Legal Pot Doesn’t Mean Law Enforcement Reprieve


Think legalizing marijuana will curtail the black market and police involvement with drug enforcement? Not so fast, according to an article in the Daily Beast by Carol McKinley:

Shayne Heap has been Sheriff of Elbert County, Colorado for 15 years, which is almost as long as long as pot has been legal in the state, starting with medical marijuana in 2000: “I have 45 deputies, but I could use 10-12 more just to work the marijuana cases.” He’s seen his calls go up 180 percent since legalization. “Pot has killed us from the very beginning.” Elbert County is a bedroom community of Denver where many people move to get away from it all. The median income is just over $82,000. …

[Tom Gorman, director of the Rocky Mountain High Intensity Drug Trafficking Area program,] doesn’t have much faith that the bill [to lower the number of plants individuals can grow] will curb organized crime. And he believes it comes too late for a generation of children who will pay the price for Colorado’s pot experiment. “In five to ten years from now, we’re gonna look back and say, ‘My God, what did we do?’”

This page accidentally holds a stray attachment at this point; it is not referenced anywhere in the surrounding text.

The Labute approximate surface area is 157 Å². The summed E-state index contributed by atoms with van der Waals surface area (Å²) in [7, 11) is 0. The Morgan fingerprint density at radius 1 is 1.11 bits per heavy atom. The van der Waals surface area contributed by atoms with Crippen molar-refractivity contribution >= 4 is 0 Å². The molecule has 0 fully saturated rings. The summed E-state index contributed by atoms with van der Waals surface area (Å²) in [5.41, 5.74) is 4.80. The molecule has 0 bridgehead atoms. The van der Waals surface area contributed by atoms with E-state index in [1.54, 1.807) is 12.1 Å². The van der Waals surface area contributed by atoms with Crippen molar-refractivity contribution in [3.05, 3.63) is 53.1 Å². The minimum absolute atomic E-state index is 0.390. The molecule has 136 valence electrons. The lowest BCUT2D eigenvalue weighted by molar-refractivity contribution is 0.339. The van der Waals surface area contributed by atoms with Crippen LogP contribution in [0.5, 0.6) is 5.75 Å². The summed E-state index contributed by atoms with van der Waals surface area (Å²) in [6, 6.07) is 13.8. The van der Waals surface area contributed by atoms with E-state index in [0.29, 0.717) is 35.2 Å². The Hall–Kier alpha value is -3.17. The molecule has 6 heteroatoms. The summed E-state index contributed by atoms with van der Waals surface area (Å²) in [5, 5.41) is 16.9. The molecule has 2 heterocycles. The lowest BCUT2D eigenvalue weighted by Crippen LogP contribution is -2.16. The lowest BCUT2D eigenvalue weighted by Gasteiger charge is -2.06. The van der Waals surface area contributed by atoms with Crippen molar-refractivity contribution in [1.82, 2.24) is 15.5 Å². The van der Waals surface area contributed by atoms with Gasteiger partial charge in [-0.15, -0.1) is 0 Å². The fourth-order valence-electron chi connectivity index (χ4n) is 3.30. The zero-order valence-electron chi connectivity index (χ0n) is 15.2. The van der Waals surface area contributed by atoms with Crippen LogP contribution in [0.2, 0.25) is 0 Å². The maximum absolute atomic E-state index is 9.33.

Heavily regulating a market implicitly leaves blocks things that people will want to do.  The difference is that government is no longer enforcing a ban, but is enforcing a regulation, with the added incentive that the black market is a competitor to the government market.  (And that’s what the heavily regulated, highly taxed pot industry will be: a government market.)